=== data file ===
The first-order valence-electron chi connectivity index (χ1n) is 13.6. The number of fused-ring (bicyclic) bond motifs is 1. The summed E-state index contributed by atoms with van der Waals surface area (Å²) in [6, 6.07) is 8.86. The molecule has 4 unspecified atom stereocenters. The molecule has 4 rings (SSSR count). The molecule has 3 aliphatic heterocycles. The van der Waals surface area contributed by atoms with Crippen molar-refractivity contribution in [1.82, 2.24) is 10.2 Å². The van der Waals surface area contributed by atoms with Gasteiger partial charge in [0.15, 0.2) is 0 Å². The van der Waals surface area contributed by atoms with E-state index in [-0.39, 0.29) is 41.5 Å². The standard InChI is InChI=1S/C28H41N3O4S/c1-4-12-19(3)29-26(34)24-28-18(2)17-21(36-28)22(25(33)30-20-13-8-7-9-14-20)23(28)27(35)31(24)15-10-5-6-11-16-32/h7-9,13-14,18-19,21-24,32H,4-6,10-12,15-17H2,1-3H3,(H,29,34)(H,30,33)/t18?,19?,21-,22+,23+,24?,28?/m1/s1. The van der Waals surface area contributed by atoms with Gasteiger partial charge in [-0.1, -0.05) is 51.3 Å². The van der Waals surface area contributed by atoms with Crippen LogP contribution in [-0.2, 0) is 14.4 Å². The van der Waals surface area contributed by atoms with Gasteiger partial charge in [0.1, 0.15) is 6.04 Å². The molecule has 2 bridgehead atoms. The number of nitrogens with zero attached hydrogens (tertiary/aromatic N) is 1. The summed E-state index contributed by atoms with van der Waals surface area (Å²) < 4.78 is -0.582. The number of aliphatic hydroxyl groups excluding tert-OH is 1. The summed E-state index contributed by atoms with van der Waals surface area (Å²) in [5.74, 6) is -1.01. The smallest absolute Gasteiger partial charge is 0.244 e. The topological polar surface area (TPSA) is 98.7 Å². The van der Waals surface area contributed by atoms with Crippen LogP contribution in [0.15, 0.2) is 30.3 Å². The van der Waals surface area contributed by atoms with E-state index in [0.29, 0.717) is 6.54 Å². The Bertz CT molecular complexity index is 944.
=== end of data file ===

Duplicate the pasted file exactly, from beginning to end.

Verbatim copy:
The first-order valence-electron chi connectivity index (χ1n) is 13.6. The number of fused-ring (bicyclic) bond motifs is 1. The summed E-state index contributed by atoms with van der Waals surface area (Å²) in [6, 6.07) is 8.86. The molecule has 4 unspecified atom stereocenters. The molecule has 4 rings (SSSR count). The molecule has 3 aliphatic heterocycles. The van der Waals surface area contributed by atoms with Crippen molar-refractivity contribution in [1.82, 2.24) is 10.2 Å². The van der Waals surface area contributed by atoms with Gasteiger partial charge in [0.15, 0.2) is 0 Å². The van der Waals surface area contributed by atoms with E-state index in [-0.39, 0.29) is 41.5 Å². The standard InChI is InChI=1S/C28H41N3O4S/c1-4-12-19(3)29-26(34)24-28-18(2)17-21(36-28)22(25(33)30-20-13-8-7-9-14-20)23(28)27(35)31(24)15-10-5-6-11-16-32/h7-9,13-14,18-19,21-24,32H,4-6,10-12,15-17H2,1-3H3,(H,29,34)(H,30,33)/t18?,19?,21-,22+,23+,24?,28?/m1/s1. The van der Waals surface area contributed by atoms with Gasteiger partial charge in [-0.1, -0.05) is 51.3 Å². The van der Waals surface area contributed by atoms with Crippen LogP contribution in [-0.2, 0) is 14.4 Å². The van der Waals surface area contributed by atoms with Gasteiger partial charge in [0.1, 0.15) is 6.04 Å². The molecule has 2 bridgehead atoms. The number of nitrogens with zero attached hydrogens (tertiary/aromatic N) is 1. The summed E-state index contributed by atoms with van der Waals surface area (Å²) < 4.78 is -0.582. The number of aliphatic hydroxyl groups excluding tert-OH is 1. The summed E-state index contributed by atoms with van der Waals surface area (Å²) in [5.74, 6) is -1.01. The smallest absolute Gasteiger partial charge is 0.244 e. The topological polar surface area (TPSA) is 98.7 Å². The van der Waals surface area contributed by atoms with Crippen LogP contribution in [0.15, 0.2) is 30.3 Å². The van der Waals surface area contributed by atoms with E-state index in [0.29, 0.717) is 6.54 Å². The Bertz CT molecular complexity index is 944.